From Vienna, via Bratislava, to Budapest. Three countries and three capitals in less than a week, all in our canoe, it's been pretty good.
The morning after our last blog we sheltered from the rain briefly, as we ate breakfast, then headed to Esztergrom, one of Hungary's oldest towns. We moored to a jetty at the foot of a hill on which the country's biggest church sat, a massive Romanesque building that stands over the town. We walked past the school kids having a P.E. lesson playing frizzbee and, after doing some sums, got out new money from an ATM since we've now left the Eurozone! New money meant a quick drink, which was a language barriered tonic water, and then we moved on.
We had lunch that day on a river beach which marks the gradual change we have seen in the Danube. It no longer has manicured rocky sides but is wide and sandy with a lot more islands and gently sloping banks. So, after a bit more rain and some time following the sharp 'Danube bend', we found a camp spot with relative ease and set up, yet again, on the river bank where no one would find us. Behind a few trees and far from any roads, wild camping here has been good so far.
From our place on the shore we awoke to bright sun but freezing wether, a crispness that carried on throughout the day. we packed up and paddled on a quiet section of the Danube, before entering the edges of Budapest. As we canoed into the city centre we passed under famous bridges and towering landmarks, as well as bouncing in the heavy waves and watching carefully the hundreds of cruise boats that were moored along the sides, waiting for them to pull out and confuse us.
It was quite an entrance and a fantastic feeling since Budapest was a city we have heard so much about along the way. Most cyclists we meet, and even the cycle path back on the French river Loire, end at this point so to have canoed here is an accomplishment we take great pride in. We even found time to give ourselves a good pat on the back as we entered the city... Not that we don't still have a long way to go, of course.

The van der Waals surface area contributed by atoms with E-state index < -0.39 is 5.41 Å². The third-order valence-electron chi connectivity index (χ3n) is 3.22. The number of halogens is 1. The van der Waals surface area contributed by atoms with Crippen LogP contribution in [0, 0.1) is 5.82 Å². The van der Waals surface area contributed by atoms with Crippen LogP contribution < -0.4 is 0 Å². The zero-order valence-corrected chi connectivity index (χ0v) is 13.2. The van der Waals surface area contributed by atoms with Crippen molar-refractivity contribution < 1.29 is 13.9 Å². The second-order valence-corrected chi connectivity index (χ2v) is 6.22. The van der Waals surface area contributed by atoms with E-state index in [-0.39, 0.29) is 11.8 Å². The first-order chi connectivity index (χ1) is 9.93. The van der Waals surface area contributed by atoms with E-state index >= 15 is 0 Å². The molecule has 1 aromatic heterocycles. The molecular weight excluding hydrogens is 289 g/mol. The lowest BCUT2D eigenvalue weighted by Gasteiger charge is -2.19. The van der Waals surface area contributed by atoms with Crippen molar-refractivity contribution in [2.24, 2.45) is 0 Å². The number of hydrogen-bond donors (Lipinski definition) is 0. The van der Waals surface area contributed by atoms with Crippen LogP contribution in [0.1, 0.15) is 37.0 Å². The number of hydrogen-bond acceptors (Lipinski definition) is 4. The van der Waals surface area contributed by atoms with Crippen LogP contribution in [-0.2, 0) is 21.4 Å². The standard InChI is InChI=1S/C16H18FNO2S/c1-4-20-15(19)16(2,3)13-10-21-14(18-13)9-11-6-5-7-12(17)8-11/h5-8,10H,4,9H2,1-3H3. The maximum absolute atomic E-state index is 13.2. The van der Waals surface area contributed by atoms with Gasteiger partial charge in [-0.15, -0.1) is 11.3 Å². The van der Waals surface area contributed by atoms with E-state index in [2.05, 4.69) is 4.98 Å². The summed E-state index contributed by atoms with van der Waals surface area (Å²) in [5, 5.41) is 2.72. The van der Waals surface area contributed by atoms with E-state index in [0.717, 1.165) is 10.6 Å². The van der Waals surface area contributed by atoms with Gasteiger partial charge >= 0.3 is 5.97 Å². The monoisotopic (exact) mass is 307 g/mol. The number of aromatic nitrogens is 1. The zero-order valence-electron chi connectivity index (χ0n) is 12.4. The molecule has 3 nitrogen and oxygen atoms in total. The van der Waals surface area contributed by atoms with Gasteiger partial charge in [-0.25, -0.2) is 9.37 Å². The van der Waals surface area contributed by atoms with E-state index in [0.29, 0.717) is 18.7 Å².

But we have canoed to Budapest. A fair way. A big deal. My hand now hurts a bit from all the back patting.
Sorry, where was I? So we canoed into the busy city and waved through more cruise boat windows. Then we found a suitable jetty that a cruise boat had left empty and clambered onto it. When I say suitable, it was wholly unsuitable since it was a good meter and a half high out of the water and we spent the next few minutes performing the precarious task of unloading our things and hauling the canoe out of the Danube, along a gangway and over the adjoining fence.
We had lunch on a bench by the river then dragged everything into the city to find our camping. Plenty of interesting looks were cast our way and we had a lengthy conversation with a retired English-Hungarian translator who was very interested in our journey. He also kindly gave us his card in case we have any problems in the rest of the country!
So that was that. A horrible hour later we were at the campsite and could finally put the canoe down. We did mandatory rest day chores, including stocking up on a serious amount of camping gas which we hope to last us the rest of the trip, and then tried to find a bar before bed, which we did, semi-successfully.
Normally the blog would end there, our canoeing exploits explained and our rest day destination reached. But today our rest day was more than indulging in the city sights. Foregoing the 'rest' aspect of our day, we were on the recreation island in the city centre by 10am and registered in a 5km charity race by 10:32am. At 10:35am the race started. At 10:55am Nathan had claimed first place and I had come in a healthy second. At 11am Nathan collected a goody bag for first place and nodded along to the Hungarian speeches as more bags were given. No prizes for second place I'm afraid.
The post race ritual was stretching and relaxing in Budapest's famous public baths and a three course meal at a top restaurant for a tenner each. Winning all round today.
One more thing to remember... Don't tell Nathan I let him win this morning, the poor lad's been training every other day for the last three months and I wouldn't want to dent his pride, eh. Cheers.